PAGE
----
Clearly, portfolio 2 (100% S&P 500 Index) is the most volatile, has the most significant max drawdown, and has the best and worst years by a decent margin. However, the improvement in CAGR is only about 1.0% better than portfolio 1 (90%/10%). The benefit of adding 10% short-term U.S. Treasuries is lower volatility and max drawdown at only a minimal cost for CAGR.

Performance Summary
Source: Portfolio Visualizer

The growth of portfolio 2 is more significant than portfolio 1 or 3. However, investors must remember the decade-long bull market in tech stocks fueled a rise in S&P 500 Index. If the funds had longer histories, the backtest would show less difference in the annualized returns and portfolio growth.

Portfolio Growth
Source: Portfolio Visualizer

The max drawdowns are worse for Portfolio 2 because the portfolio is 100% stocks. Furthermore, the drawdowns were longer on average for Portfolio 2 that the other two asset allocations. Portfolio 1’s drawdowns are slightly better, but only by a little. However, the 60%/40% portfolio 3 has much more tolerable drawdowns of shorter duration. In addition, the volatility is less but at the expense of lower annualized returns.

Drawdowns
Source: Portfolio Visualizer

Final Thoughts About Warren Buffett’s Two-Fund Portfolio

Most retirement plans have an S&P 500 Index fund and a short-term U.S. Treasury bond option. Hence, Warren Buffett’s Two-Fund Portfolio is easy to apply. The pros of this portfolio are simplicity, ease of realization, low cost, and capturing much of the S&P 500 Index’s returns with slightly lower volatility. In addition, Warren Buffett recommended it. The cons are concentration, lack of diversification, too much exposure to large-cap stocks, no exposure to small-cap and mid-cap or international stocks, volatility, and more significant max drawdowns. That said, the S&P 500 Index has provided good returns over time, and adding a short-term U.S. Treasury bond fund seems like a good idea.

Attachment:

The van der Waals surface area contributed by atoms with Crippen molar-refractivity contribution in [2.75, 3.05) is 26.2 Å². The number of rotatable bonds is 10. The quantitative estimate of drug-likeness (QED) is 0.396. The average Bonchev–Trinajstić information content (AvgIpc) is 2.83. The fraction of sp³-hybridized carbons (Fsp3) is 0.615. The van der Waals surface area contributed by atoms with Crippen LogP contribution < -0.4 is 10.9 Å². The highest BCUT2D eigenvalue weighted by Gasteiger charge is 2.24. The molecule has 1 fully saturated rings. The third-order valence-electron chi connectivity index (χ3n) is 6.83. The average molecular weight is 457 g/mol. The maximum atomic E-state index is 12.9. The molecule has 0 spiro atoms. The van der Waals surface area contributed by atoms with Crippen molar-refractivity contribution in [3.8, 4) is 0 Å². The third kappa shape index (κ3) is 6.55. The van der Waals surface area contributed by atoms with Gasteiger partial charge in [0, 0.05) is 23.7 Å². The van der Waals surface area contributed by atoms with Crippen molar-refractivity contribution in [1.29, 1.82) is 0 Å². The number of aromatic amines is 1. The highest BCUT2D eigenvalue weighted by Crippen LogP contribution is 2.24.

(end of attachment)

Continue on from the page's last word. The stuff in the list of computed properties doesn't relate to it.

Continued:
However, like some of the other lazy portfolios I have discussed, the 60% total stock market and 40% total bond portfolio is always a good alternative.

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Prakash Kolli is the founder of the Dividend Power site. He is a self-taught investor, analyst, and writer on dividend growth stocks and financial independence. His writings can be found on Seeking Alpha, InvestorPlace, Business Insider, Nasdaq, TalkMarkets, ValueWalk, The Money Show, Forbes, Yahoo Finance, and leading financial sites. In addition, he is part of the Portfolio Insight and Sure Dividend teams. He was recently in the top 1.0% and 100 (73 out of over 13,450) financial bloggers, as tracked by TipRanks (an independent analyst tracking site) for his articles on Seeking Alpha.